I just finished rewatching a video titled ‘Atheism 2.0,’ a lecture on ted.com by Alain de Botton (the first time I saw this video was Sunday morning,at a meeting with a local humanist group of which I’m a member). De Botton does make some valid points in this lecture–like the issue of religion and atheism need not be as divisive as it is–but I just wanted to share what I thought of it.
De Botton, in this lecture, is addressing a long-running false dichotomy: the rigid line in the sand between religion and atheism, the one that states that if one gives up religion one also does away with all the nice rituals, the community, and everything else associated with religion. I’m not one of those atheists who subscribes to this or other false dichotomies: I enjoy community (to an extent; I’m actually one of those lone-wolf types most of the time–but I digress), and, where anything religious is concerned, I like to think I’m capable of contextualizing it, and that I don’t have to be religious to enjoy it; in fact, from where I’m standing, this is one of those situations where ownership becomes a problem. But I believe it is possible to enjoy rituals, community, and everything else traditionally associated with religion without the dogma–of any kind–and everything that comes with it.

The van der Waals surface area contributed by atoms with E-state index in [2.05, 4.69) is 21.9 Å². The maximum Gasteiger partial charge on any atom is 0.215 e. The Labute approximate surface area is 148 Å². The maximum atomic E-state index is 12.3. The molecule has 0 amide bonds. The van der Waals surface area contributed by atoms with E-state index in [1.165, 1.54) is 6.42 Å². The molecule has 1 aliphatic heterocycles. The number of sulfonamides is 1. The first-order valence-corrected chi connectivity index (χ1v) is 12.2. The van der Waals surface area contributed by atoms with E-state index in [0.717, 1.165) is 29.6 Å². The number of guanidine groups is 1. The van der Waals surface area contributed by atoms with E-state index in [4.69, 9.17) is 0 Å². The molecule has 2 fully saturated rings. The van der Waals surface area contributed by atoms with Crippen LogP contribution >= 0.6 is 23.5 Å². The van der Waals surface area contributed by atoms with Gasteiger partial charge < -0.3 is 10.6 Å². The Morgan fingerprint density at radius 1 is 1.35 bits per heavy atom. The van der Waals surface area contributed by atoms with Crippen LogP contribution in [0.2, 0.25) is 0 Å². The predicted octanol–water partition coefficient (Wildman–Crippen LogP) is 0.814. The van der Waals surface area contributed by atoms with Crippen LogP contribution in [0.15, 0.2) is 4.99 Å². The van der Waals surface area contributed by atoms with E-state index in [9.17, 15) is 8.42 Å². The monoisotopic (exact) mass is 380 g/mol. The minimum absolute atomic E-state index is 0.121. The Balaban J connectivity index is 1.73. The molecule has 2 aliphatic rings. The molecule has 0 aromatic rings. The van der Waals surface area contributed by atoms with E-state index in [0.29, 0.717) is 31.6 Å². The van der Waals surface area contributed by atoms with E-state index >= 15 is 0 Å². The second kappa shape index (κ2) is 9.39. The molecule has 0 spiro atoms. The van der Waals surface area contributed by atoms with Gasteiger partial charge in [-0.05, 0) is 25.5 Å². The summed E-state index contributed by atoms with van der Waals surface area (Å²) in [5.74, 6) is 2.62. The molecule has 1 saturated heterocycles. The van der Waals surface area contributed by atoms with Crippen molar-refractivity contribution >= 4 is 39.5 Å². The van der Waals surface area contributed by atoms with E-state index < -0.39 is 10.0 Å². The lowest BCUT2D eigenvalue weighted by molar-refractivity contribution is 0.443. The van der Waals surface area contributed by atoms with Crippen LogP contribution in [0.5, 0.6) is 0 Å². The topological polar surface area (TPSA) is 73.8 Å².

De Botton mentions the atheist community should respectfully but impiously steal things from religion. Do we really need to do this, though? And do we really need to say we’re appropriating things from religion–especially since religion appropriated so much throughout its history, and even hijacked what it appropriated? Christmas and Easter (originally the Winter Solstice and the Vernal Equinox, or Eostar), anyone?
Keeping some of the better aspects of what has traditionally been associated with religion, particularly rituals, may be good for some people, especially those transitioning out of religion. But do we nonreligious really need to keep the religious stamp on what we do that many still associate with religion, such as Easter potlucks and listening to Christmas carols? I don’t know if de Botton realizes this, but when he says we should ‘steal things from religion,’ he’s just reinforcing the belief of the religious, especially the zealots, that they own what he’s advocating we atheists adopt. And that is a problem, since what the more fervently religious claim they own and only religion can give has always been available to the human species as a whole, with or without any faith tradition, religious or otherwise.